SULLIVAN COUNTY, Tenn. — A Tennessee woman has launched an effort to encourage local Christians to pray for members of their police department.
Amanda Doss of Sullivan County has been connecting with those in her community who are willing to commit to praying to a member of the police force each day.
“I like the fact that our law enforcement is out there risking their lives, and if the smallest thing we can do is pray for them and pray for their safety and pray for their families, then I feel like we have done something that we can give back to them because they give so much to the community,” she told local television station WJHL.
Doss says that she was inspired to launch the effort after learning about the Adopt-a-Cop program in Johnson City, which also made headlines. She also thought of a personal friend who serves in the Sullivan County Criminal Investigation Division, as well as a shooting that took place at an area high school in 2010.
“It means a lot to know that someone is specifically praying for him,” she told reporters.
Doss has a Facebook page called “Police Prayer Warriors-Sullivan County TN” where she connects with those who are interested in the effort and keeps them abreast of developments. Each one who signs up to pray for an officer is gifted with a “prayer warrior” bracelet.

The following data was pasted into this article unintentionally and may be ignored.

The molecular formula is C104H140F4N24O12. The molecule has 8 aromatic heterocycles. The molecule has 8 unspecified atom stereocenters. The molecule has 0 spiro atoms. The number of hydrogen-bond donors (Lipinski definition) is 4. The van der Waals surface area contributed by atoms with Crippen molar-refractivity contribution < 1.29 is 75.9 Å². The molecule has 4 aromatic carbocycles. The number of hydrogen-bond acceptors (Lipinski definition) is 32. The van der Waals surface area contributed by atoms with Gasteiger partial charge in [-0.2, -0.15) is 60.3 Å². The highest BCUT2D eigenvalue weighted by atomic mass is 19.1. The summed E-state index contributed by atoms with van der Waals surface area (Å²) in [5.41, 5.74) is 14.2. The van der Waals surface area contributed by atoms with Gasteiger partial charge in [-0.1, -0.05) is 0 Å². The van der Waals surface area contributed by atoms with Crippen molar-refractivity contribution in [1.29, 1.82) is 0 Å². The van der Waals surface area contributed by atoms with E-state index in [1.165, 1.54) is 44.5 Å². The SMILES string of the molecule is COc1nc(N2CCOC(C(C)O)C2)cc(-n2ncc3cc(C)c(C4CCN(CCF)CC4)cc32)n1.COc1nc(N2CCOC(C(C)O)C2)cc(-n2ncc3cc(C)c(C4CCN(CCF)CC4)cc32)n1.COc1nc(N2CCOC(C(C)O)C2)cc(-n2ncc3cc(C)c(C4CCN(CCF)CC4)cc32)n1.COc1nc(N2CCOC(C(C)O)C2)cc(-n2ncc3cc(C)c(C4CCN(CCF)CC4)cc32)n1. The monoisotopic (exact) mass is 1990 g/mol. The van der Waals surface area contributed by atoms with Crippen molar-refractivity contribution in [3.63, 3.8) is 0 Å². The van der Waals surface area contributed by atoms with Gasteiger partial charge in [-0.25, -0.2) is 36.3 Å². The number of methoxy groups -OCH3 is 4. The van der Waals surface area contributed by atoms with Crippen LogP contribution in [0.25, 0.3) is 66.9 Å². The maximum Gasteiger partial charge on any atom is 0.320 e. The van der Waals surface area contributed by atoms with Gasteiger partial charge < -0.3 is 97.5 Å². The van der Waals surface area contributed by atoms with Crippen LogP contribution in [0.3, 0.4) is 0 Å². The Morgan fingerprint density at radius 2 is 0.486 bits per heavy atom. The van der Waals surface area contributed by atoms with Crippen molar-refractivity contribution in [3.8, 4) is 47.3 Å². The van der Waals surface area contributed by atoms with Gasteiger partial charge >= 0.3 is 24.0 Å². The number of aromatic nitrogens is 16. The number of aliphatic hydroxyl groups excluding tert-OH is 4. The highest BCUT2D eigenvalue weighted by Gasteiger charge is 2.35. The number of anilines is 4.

Doss says that the response has been “amazing” as over 200 people have volunteered to pray for their assigned officer. Even her daughter has joined in on the prayer program.
“She picked a K-9 dog—the K-9 himself to pray for,” Doss told local television station WCYB. “So she has Dexter, that’s hers, and she loves it. Every night she goes to bed and she says, ‘Mommy, I have to pray for officer Dexter.'”
The Sullivan County Sheriff’s Office is supportive and appreciative of the community effort.
“This type of support really means more to the officers than you would ever know,” spokesperson Leslie Earhart told the Herald Courier. “No matter which division an officer is assigned to, they appreciate it anytime someone takes time out to say a prayer for them.”
“The decisions officers must make in a split second aren’t always easy ones, so knowing that there are people out there praying for your safety and guidance means so much,” she said.